Spike Jonze On Where The Wild Things Are

And a new pic from the film

AICN recently sat down with Spike Jonze to discuss his new film Where The Wild Things Are, and bagged some new pics from the film.

Based on Maurice Sendak's classic novel, the story follows Max, a naughty boy who's sent to his room after causing havoc in the house but who escapes to romp with the Wild Things instead. Here's the highlights of what Jonze had to say about his approach to the film.

"I wanted this movie to take it [the Wild Things' place] as seriously as kids take their imagination and not, like, fantasy it up. It just started from that feeling, that it could feel like you were there with them, like Max was there with them, and not just in some fantasy movie."

"In the book the characters are so cuddly, but also dangerous. So I wanted to maintain the charm of Maurice’s characters, but then make them feel like they lived in this environment, and give them faces and eyes that could emote in the complexity of what the script needed them to be.

"We shot the whole movie with the voice actors on a soundstage, just shot it like a workshop. It looked like some sort of ‘70s experimental theatre or something. Puppeteering and animation isn’t spontaneous in any way, but I wanted the movie to feel alive and immediate. I knew I could get that with Max, but I wanted the Wild Things also to have that kind of performance, so by doing that with the actors where everything is spontaneous, the guys in the suits would feed off of that. They would watch the tapes, so they’d be acting along to James Gandolfini’s voice in these speakers. And then the guy in the suit would just “feel” what Gandolfini did in his body and his shoulders, so every little head movement would be intentional, because Gandolfini did everything with intention."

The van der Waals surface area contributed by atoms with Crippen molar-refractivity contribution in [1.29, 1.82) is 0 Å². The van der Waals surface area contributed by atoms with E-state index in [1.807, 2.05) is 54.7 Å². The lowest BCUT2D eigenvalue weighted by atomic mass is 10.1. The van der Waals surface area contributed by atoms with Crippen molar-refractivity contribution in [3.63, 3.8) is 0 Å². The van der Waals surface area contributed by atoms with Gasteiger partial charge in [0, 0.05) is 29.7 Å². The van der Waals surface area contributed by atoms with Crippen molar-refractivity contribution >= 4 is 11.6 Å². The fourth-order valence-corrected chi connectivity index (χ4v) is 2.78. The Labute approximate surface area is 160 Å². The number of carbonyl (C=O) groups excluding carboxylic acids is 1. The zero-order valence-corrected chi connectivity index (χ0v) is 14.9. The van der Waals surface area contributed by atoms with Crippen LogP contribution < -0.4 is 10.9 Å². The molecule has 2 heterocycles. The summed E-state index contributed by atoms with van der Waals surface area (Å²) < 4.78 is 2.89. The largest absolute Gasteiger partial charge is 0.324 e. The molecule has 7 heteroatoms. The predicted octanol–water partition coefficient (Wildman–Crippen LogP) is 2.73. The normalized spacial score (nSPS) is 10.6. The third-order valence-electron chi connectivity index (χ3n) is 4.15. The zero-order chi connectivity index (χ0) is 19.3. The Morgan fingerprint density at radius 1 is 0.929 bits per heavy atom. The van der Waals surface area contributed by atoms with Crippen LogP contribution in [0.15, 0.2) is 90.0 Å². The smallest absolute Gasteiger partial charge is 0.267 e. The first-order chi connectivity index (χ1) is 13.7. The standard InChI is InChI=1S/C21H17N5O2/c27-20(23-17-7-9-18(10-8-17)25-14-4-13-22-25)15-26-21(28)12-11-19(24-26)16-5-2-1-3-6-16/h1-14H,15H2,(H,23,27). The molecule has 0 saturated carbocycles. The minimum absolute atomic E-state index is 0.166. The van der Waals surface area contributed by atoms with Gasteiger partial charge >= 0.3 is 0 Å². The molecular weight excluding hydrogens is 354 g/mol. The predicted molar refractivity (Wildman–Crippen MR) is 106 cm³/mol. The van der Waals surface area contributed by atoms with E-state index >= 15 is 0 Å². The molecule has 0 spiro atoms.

"When I was writing it, I kind of knew it was complicated, but I just had to be willfully naïve about that to not get bogged down in it. But it’s hard. By the time we got to Australia and were shooting it, the realities of what we were trying to do set in. It was just exhausting and insane to be out on these cliffs in southern Australia where there’s 60 mph winds, and you’ve got all these guys in suits, and you’ve got this little boy who’s freezing."

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